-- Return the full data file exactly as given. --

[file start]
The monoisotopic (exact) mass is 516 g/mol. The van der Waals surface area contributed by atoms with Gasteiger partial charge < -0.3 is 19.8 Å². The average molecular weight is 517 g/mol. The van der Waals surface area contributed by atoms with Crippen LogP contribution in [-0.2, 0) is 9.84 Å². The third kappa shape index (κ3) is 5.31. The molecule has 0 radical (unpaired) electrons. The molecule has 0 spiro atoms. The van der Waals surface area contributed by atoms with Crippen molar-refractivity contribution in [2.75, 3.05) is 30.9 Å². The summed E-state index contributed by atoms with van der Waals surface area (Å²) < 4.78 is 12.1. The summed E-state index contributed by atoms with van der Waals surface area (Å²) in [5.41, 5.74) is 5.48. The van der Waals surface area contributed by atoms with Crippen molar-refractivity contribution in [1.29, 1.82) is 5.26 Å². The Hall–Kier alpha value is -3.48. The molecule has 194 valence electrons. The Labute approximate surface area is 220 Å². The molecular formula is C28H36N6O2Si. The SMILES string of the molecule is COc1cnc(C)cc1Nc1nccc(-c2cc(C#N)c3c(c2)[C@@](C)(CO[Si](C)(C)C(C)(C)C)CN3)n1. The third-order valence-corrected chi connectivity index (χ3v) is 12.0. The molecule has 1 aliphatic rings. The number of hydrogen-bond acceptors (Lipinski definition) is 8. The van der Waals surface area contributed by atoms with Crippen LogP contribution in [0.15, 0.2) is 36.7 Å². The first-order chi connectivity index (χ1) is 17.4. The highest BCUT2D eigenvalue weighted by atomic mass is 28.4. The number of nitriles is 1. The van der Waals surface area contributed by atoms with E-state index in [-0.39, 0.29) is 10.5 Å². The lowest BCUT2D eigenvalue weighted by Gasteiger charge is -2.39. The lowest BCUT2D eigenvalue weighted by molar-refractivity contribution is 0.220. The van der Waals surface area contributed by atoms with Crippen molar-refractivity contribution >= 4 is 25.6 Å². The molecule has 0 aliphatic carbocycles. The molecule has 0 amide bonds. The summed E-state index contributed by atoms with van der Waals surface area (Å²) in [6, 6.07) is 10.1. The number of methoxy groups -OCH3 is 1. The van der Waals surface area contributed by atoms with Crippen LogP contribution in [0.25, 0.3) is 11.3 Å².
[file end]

The monoisotopic (exact) mass is 516 g/mol. The van der Waals surface area contributed by atoms with Gasteiger partial charge < -0.3 is 19.8 Å². The average molecular weight is 517 g/mol. The van der Waals surface area contributed by atoms with Crippen LogP contribution in [-0.2, 0) is 9.84 Å². The third kappa shape index (κ3) is 5.31. The molecule has 0 radical (unpaired) electrons. The molecule has 0 spiro atoms. The van der Waals surface area contributed by atoms with Crippen molar-refractivity contribution in [2.75, 3.05) is 30.9 Å². The summed E-state index contributed by atoms with van der Waals surface area (Å²) < 4.78 is 12.1. The summed E-state index contributed by atoms with van der Waals surface area (Å²) in [5.41, 5.74) is 5.48. The van der Waals surface area contributed by atoms with Crippen molar-refractivity contribution in [1.29, 1.82) is 5.26 Å². The Hall–Kier alpha value is -3.48. The molecule has 194 valence electrons. The Labute approximate surface area is 220 Å². The molecular formula is C28H36N6O2Si. The SMILES string of the molecule is COc1cnc(C)cc1Nc1nccc(-c2cc(C#N)c3c(c2)[C@@](C)(CO[Si](C)(C)C(C)(C)C)CN3)n1. The third-order valence-corrected chi connectivity index (χ3v) is 12.0. The molecule has 1 aliphatic rings. The number of hydrogen-bond acceptors (Lipinski definition) is 8. The van der Waals surface area contributed by atoms with Crippen LogP contribution in [0.15, 0.2) is 36.7 Å². The first-order chi connectivity index (χ1) is 17.4. The highest BCUT2D eigenvalue weighted by atomic mass is 28.4. The number of nitriles is 1. The van der Waals surface area contributed by atoms with E-state index in [-0.39, 0.29) is 10.5 Å². The lowest BCUT2D eigenvalue weighted by Gasteiger charge is -2.39. The lowest BCUT2D eigenvalue weighted by molar-refractivity contribution is 0.220. The van der Waals surface area contributed by atoms with Crippen molar-refractivity contribution >= 4 is 25.6 Å². The molecule has 0 aliphatic carbocycles. The molecule has 0 amide bonds. The summed E-state index contributed by atoms with van der Waals surface area (Å²) in [6, 6.07) is 10.1. The number of methoxy groups -OCH3 is 1. The van der Waals surface area contributed by atoms with Crippen LogP contribution in [0.25, 0.3) is 11.3 Å².